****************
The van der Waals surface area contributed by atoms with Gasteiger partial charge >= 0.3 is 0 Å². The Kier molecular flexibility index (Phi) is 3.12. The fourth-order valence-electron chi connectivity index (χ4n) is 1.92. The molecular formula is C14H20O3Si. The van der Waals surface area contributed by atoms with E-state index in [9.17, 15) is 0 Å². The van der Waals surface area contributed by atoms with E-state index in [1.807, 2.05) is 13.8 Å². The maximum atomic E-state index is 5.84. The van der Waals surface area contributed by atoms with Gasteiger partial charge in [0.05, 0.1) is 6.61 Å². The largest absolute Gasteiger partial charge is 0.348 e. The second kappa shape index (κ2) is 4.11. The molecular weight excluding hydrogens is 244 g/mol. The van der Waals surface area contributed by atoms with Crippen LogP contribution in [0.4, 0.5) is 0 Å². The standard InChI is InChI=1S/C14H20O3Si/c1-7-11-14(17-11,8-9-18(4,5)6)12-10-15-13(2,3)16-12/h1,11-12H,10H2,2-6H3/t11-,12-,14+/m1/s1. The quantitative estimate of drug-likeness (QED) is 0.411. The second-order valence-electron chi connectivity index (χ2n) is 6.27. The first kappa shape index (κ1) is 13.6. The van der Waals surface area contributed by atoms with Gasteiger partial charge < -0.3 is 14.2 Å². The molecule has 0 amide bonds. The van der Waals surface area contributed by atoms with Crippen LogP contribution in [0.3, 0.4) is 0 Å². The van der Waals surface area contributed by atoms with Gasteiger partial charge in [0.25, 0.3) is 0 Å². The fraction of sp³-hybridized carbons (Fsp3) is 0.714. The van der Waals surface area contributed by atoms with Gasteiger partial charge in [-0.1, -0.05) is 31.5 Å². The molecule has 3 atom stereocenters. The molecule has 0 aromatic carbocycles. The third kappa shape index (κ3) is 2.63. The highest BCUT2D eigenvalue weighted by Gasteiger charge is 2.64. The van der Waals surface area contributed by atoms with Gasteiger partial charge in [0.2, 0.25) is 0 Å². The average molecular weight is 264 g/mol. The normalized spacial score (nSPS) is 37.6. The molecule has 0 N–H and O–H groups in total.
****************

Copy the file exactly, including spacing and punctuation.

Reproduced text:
The van der Waals surface area contributed by atoms with Gasteiger partial charge >= 0.3 is 0 Å². The Kier molecular flexibility index (Phi) is 3.12. The fourth-order valence-electron chi connectivity index (χ4n) is 1.92. The molecular formula is C14H20O3Si. The van der Waals surface area contributed by atoms with E-state index in [9.17, 15) is 0 Å². The van der Waals surface area contributed by atoms with E-state index in [1.807, 2.05) is 13.8 Å². The maximum atomic E-state index is 5.84. The van der Waals surface area contributed by atoms with Gasteiger partial charge in [0.05, 0.1) is 6.61 Å². The largest absolute Gasteiger partial charge is 0.348 e. The second kappa shape index (κ2) is 4.11. The molecular weight excluding hydrogens is 244 g/mol. The van der Waals surface area contributed by atoms with Crippen LogP contribution in [0.4, 0.5) is 0 Å². The standard InChI is InChI=1S/C14H20O3Si/c1-7-11-14(17-11,8-9-18(4,5)6)12-10-15-13(2,3)16-12/h1,11-12H,10H2,2-6H3/t11-,12-,14+/m1/s1. The quantitative estimate of drug-likeness (QED) is 0.411. The second-order valence-electron chi connectivity index (χ2n) is 6.27. The first kappa shape index (κ1) is 13.6. The van der Waals surface area contributed by atoms with Gasteiger partial charge < -0.3 is 14.2 Å². The molecule has 0 amide bonds. The van der Waals surface area contributed by atoms with Crippen LogP contribution in [0.3, 0.4) is 0 Å². The van der Waals surface area contributed by atoms with Gasteiger partial charge in [0.25, 0.3) is 0 Å². The fraction of sp³-hybridized carbons (Fsp3) is 0.714. The van der Waals surface area contributed by atoms with Gasteiger partial charge in [-0.1, -0.05) is 31.5 Å². The molecule has 3 atom stereocenters. The molecule has 0 aromatic carbocycles. The third kappa shape index (κ3) is 2.63. The highest BCUT2D eigenvalue weighted by Gasteiger charge is 2.64. The van der Waals surface area contributed by atoms with Gasteiger partial charge in [0.2, 0.25) is 0 Å². The average molecular weight is 264 g/mol. The normalized spacial score (nSPS) is 37.6. The molecule has 0 N–H and O–H groups in total.